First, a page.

I paddled with some pretty experienced and helpful people recently. If they were BCU certified, they didn't say so during the introductions. Is there somewhere that I can look that up if I know the names?

One impression I have is that the BCU curriculum might be expensive. I haven't seen a price structure. Maybe I just missed it on the BCU web site. Makes me think of a fancy restaurant with no prices on the menu. If you have to ask, you can't (or don't want to) afford it.

The thing that has kept me so far from inquiring further is that the nearest location is in Portland, 100 miles from my home. More and more I'm starting to accept the drive time. The gas cost gets worse and worse though.

Paul S.

I’m saving my $ for the ICU
I’m all for the learning, and having someone reference points - just not so much for the branding/ranking/costs(though surely worth it)/and access issues. BCU definitely has a decent system though - at least for their interpretation of sea kayaking.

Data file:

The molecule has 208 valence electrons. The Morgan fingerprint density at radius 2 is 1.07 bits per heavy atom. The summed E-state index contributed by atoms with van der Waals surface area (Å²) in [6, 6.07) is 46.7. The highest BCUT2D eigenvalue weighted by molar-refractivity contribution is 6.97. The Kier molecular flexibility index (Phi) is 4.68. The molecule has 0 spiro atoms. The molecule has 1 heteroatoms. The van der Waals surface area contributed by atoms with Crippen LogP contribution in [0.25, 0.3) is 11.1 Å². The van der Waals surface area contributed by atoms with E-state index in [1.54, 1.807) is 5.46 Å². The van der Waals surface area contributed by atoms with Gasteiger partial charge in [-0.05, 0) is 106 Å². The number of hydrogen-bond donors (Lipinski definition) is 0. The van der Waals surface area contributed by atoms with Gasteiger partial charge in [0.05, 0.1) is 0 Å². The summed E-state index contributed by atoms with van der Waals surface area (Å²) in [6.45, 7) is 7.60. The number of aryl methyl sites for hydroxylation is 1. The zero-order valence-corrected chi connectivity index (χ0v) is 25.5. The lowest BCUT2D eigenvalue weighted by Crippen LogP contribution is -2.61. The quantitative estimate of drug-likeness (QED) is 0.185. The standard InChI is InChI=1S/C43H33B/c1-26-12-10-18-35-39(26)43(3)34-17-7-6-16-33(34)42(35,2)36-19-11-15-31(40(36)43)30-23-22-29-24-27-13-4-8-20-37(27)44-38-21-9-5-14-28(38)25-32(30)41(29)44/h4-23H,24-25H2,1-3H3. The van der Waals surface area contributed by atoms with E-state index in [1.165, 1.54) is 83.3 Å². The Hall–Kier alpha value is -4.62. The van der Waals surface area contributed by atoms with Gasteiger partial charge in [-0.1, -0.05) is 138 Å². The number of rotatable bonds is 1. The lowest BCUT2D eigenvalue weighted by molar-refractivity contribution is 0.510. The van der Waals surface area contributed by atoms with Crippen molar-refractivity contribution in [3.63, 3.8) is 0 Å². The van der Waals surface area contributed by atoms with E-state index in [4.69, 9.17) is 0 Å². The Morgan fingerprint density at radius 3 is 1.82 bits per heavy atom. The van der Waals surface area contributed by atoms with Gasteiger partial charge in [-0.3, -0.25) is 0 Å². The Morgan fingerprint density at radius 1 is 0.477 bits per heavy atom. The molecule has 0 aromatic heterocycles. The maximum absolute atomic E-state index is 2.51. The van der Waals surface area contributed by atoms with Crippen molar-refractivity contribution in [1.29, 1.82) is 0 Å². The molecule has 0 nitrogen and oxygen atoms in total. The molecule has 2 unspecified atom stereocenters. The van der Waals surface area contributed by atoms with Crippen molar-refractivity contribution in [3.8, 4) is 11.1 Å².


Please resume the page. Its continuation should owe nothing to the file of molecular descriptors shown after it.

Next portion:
BCU training/certs always seem to be on my “someday” list, and sort of a one foot in one foot out thing. Of course, I’m only half British by ancestry :wink:

I do have the handbook - haven’t read it all yet. Have looked at the requirements, haven’t worked on it all yet. Mostly, I’m just lax I suppose. Warm waters will do that.

No need for BCU certified skills or coach input today - though I suppose might be open to some feedback on my Aleut paddle technique, from anyone who can keep up with me using one for a couple hours. Nothing special that, just noting that I am not devoting 100% of my skill development to what some in the BCU might call “Modern Sea Kayaking” (and yes, I have than book too). Should I get more dedicated - and stronger/faster/lighter - I’ll dust off the ski. Also not very BCU oriented paddling.

BCU? Someday…

psychological study